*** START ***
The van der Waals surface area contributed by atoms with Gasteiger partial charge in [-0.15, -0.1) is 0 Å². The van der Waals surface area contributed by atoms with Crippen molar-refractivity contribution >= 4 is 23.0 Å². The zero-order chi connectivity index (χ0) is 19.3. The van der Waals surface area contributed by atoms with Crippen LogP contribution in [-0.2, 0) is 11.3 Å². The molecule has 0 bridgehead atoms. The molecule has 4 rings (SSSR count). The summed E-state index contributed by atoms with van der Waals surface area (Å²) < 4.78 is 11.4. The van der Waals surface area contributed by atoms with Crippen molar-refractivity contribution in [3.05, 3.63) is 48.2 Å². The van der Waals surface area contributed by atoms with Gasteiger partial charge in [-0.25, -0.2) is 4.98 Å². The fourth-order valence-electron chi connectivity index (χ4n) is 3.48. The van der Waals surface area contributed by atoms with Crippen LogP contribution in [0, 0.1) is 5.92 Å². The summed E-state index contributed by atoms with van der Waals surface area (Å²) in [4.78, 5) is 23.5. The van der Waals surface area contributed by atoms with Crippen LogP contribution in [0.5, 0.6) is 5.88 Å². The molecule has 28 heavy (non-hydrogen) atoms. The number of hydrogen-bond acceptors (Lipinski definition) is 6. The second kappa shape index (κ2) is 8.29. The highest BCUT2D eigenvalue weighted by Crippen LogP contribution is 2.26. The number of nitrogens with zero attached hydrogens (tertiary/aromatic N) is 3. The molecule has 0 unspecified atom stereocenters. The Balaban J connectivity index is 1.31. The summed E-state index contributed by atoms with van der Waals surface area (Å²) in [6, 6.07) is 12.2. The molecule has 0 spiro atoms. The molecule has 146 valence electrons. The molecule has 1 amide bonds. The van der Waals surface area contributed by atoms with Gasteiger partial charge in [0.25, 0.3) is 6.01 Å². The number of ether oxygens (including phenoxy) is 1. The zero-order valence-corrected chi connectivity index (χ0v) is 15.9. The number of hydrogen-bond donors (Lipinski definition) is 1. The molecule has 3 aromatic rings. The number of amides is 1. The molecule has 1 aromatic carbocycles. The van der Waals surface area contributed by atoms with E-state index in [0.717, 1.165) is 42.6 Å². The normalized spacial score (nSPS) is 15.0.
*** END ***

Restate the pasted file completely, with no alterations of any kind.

The van der Waals surface area contributed by atoms with Gasteiger partial charge in [-0.15, -0.1) is 0 Å². The van der Waals surface area contributed by atoms with Crippen molar-refractivity contribution >= 4 is 23.0 Å². The zero-order chi connectivity index (χ0) is 19.3. The van der Waals surface area contributed by atoms with Crippen LogP contribution in [-0.2, 0) is 11.3 Å². The molecule has 0 bridgehead atoms. The molecule has 4 rings (SSSR count). The summed E-state index contributed by atoms with van der Waals surface area (Å²) < 4.78 is 11.4. The van der Waals surface area contributed by atoms with Crippen molar-refractivity contribution in [3.05, 3.63) is 48.2 Å². The van der Waals surface area contributed by atoms with Gasteiger partial charge in [-0.25, -0.2) is 4.98 Å². The fourth-order valence-electron chi connectivity index (χ4n) is 3.48. The van der Waals surface area contributed by atoms with Crippen LogP contribution in [0, 0.1) is 5.92 Å². The summed E-state index contributed by atoms with van der Waals surface area (Å²) in [4.78, 5) is 23.5. The van der Waals surface area contributed by atoms with Crippen LogP contribution in [0.5, 0.6) is 5.88 Å². The molecule has 28 heavy (non-hydrogen) atoms. The number of hydrogen-bond acceptors (Lipinski definition) is 6. The second kappa shape index (κ2) is 8.29. The highest BCUT2D eigenvalue weighted by Crippen LogP contribution is 2.26. The number of nitrogens with zero attached hydrogens (tertiary/aromatic N) is 3. The molecule has 0 unspecified atom stereocenters. The Balaban J connectivity index is 1.31. The summed E-state index contributed by atoms with van der Waals surface area (Å²) in [6, 6.07) is 12.2. The molecule has 0 spiro atoms. The molecule has 146 valence electrons. The molecule has 1 amide bonds. The van der Waals surface area contributed by atoms with Gasteiger partial charge in [0.25, 0.3) is 6.01 Å². The number of ether oxygens (including phenoxy) is 1. The zero-order valence-corrected chi connectivity index (χ0v) is 15.9. The number of hydrogen-bond donors (Lipinski definition) is 1. The molecule has 3 aromatic rings. The number of amides is 1. The molecule has 1 aromatic carbocycles. The van der Waals surface area contributed by atoms with E-state index in [0.717, 1.165) is 42.6 Å². The normalized spacial score (nSPS) is 15.0.